Rosemary Ellen Guiley says the word tarot comes from the Italian tarocci, meaning ‘triumphs’ or ‘trumps.’¹
Today’s tarot consists of 78 cards divided into major and minor arcanas. The major arcana of 22 cards contains symbolism based on different mythic traditions.
The minor arcana of 56 cards is divided into four suits: Cups, Wands, Swords, and Pentacles. These in turn are separated into King, Queen, Knight and Page.
Believers use the cards for depth psychology, the achievement of goals, divination or, perhaps, some combination of those.
The cards are usually shuffled and placed in one of several different patterns or spreads (e.g. the “Horseshoe,” the “Star,” the “Celtic Cross”). The choice of a spread arguably reflects the dealer’s current state of mind, proficiency level and possibly their unconscious intentions, hopes and desires.
The origins of tarot cards have been variously traced to Hellenistic Egypt, India, Morroco and Atlantis. Guiley says that a French painter, one Jacquemin Grinngonneur, presented cards “that may have been Tarot” to King Charles VI of France in 1392.
Alfred Douglas says that in 1415, the Duke of Milan had Tarot cards painted for his own personal use. Gordon Melton says the Duke’s cards were precursors to the current Tarot deck. Melton adds that the Tarot was first differentiated from playing cards in the eighteenth-century, mostly due to the efforts of the French Freemason Anntione Court de Gebelin (1719-1784).²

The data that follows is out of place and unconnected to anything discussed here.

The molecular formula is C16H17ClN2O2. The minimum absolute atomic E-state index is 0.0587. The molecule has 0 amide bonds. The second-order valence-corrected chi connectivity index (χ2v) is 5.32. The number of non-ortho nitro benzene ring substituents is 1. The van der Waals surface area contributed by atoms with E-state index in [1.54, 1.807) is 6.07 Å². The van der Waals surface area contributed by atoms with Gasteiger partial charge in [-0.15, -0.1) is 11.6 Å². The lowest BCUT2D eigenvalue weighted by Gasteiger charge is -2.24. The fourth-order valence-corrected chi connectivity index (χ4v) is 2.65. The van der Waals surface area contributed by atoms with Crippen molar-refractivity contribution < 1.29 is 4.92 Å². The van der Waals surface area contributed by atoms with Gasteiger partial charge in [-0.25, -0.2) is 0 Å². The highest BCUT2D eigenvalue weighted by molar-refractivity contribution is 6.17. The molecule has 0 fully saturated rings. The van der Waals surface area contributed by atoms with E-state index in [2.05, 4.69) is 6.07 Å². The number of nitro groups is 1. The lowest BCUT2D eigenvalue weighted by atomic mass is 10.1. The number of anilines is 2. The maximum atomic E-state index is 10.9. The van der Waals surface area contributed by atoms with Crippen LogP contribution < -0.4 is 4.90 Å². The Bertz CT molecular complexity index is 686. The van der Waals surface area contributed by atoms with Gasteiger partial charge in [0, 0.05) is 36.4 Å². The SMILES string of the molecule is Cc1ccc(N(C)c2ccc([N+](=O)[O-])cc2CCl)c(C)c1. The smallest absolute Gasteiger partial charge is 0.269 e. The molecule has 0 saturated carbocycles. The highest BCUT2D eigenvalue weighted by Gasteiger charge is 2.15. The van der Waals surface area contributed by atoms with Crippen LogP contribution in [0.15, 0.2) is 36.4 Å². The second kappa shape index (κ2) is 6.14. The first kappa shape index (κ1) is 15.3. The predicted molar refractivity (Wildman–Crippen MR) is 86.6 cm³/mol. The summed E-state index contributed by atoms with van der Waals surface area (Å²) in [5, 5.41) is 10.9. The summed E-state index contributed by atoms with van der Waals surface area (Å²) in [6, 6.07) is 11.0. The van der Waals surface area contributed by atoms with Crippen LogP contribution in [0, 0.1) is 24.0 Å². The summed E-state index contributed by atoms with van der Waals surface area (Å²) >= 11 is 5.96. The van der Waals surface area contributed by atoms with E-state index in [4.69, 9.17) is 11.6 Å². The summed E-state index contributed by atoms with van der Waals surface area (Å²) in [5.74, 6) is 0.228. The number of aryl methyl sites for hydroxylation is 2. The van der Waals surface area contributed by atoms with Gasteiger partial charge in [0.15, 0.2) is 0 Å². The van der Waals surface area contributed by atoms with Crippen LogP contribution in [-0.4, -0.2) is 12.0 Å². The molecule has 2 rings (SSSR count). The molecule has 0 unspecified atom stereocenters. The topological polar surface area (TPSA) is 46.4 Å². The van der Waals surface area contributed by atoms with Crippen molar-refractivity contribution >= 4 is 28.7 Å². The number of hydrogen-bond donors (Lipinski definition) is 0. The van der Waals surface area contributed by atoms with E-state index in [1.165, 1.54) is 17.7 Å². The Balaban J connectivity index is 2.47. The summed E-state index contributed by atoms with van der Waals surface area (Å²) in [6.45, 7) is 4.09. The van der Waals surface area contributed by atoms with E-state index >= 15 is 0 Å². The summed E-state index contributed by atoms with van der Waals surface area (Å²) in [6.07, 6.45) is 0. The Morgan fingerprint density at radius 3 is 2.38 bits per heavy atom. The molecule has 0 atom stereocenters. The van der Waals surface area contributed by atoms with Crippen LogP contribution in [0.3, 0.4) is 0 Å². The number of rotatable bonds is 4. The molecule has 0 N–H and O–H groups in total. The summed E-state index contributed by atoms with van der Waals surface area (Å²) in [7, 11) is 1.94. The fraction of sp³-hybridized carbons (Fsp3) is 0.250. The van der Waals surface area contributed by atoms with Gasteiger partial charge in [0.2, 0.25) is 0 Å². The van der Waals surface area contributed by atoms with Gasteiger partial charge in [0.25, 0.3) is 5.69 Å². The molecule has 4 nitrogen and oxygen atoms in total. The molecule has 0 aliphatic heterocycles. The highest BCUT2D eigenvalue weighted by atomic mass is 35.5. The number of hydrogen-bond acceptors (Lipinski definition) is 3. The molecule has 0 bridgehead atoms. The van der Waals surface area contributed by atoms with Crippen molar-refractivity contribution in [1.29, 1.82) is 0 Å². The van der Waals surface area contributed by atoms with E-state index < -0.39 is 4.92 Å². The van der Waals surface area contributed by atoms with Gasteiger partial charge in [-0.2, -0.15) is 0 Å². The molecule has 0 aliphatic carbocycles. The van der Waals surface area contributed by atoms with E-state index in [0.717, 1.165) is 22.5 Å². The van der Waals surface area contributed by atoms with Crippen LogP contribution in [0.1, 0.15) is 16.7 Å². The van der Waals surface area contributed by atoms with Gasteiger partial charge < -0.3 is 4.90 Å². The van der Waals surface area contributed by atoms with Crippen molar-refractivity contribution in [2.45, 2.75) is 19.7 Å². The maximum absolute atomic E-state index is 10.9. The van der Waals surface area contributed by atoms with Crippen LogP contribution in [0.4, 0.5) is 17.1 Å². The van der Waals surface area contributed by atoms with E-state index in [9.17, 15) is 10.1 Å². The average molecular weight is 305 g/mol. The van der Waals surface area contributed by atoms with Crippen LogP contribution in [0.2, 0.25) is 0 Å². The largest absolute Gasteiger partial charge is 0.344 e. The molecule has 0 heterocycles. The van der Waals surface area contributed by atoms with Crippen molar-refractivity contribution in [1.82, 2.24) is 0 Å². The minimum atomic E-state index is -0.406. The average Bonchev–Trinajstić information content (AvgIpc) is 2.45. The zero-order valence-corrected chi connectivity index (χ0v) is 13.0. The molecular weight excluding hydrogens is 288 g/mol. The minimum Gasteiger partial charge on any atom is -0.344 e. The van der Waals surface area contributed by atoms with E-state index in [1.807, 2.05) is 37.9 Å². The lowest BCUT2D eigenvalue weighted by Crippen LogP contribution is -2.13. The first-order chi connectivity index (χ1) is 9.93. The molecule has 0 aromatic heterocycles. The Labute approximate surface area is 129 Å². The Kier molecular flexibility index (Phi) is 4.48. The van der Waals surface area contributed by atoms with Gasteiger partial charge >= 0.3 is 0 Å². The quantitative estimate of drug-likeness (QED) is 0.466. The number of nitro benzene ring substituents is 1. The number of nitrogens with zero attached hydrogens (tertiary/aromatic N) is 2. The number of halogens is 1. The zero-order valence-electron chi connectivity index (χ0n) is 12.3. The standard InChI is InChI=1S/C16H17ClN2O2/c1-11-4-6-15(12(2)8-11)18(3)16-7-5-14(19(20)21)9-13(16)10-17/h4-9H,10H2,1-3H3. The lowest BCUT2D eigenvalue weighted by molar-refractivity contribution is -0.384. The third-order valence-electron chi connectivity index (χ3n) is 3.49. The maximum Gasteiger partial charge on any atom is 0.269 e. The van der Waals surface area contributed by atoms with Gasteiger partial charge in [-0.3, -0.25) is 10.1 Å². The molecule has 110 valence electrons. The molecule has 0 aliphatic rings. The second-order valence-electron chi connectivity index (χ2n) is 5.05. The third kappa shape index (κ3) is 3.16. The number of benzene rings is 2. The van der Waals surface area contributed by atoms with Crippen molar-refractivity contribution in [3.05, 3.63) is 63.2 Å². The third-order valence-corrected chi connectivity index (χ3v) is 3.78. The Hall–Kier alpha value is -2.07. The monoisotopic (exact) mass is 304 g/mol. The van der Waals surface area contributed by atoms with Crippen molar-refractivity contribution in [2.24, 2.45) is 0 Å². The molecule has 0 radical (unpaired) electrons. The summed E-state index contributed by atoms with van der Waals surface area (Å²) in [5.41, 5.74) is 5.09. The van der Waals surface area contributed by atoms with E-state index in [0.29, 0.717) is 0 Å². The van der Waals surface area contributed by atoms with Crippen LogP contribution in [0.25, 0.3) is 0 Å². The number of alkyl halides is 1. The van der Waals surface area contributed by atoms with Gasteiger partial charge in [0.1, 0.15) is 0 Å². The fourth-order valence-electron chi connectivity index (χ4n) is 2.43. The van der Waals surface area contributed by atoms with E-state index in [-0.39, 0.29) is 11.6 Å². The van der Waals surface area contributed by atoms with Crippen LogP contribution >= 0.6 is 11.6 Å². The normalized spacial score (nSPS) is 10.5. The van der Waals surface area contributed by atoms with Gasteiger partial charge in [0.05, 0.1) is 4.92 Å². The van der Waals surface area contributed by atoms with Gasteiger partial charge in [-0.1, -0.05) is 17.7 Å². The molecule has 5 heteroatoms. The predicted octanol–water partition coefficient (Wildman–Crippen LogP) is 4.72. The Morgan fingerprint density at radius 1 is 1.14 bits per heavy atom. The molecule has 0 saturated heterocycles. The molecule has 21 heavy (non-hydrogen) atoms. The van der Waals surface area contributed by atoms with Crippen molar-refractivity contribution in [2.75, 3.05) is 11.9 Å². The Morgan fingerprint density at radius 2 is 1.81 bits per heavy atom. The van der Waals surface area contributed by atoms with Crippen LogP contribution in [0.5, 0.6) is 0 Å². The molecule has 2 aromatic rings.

Alphonse-Louis Constant, a.k.a. Eliphas Levi, (1810-1875) wrote extensively about the tarot. Levi planned on becoming a Catholic priest but fell in love, discovered the occult and never looked back. As such, his writings were later incorporated into the practice of magic. He also associated the tarot with the Kabbala.
On this Stuart Gordon says:
Levi developed the pack’s occult connection by associating the card of the Major Arcana with Qabalah, assigning each of the twenty-two trumps to letters of the Hebrew alphabet, with corresponding numerological significances.³
During this era the tarot was believed to have first been discovered (not devised) in Europe by gypsies, thought to have originated in Egypt–“(e)gyp(t)sy.”
The cards or, at least, the ideas behind them, were apparently preserved by scribes who, up to medieval times, quietly saved a lion’s share of ancient pagan texts, spells and incantations from the ravages of a war-torn Roman Empire and their official condemnation by the Church.4
The obvious influence of pagan Celtic symbolism in the tarot lends some support this view, as do the 22 Major cards corresponding to prominent deities from classical Greek and Roman lore.
In 1910, Arthur Edward Waite with artist Pamela Colman Smith developed a new tarot deck, known today as the Rider-Waite Tarot. Shortly afterward, Aleister Crowley (1875-1947) emphasized the tarot’s alleged Egyptian origin, devising a deck with commentary called The Book of Thoth, which rivaled in popularity Waite and Coleman’s tarot.
In the 1950’s, the Jungian writer Marie Louise von Franz suggested that the tarot parallels steps along the individuation process, a view shared by many today.
¹ Harper’s Encyclopedia of Mystical and Paranormal Experience (1991)
² Gordon Melton, The Encyclopedic Handbook of Cults in America (1992)
³ The Paranormal: An Illustrated Encyclopedia, Headline (1992, p, 647)
4 Arnold J. Toynbee and others say organized Christianity effectively replaced pagan Rome as the creator of a persecutory culture of fear.
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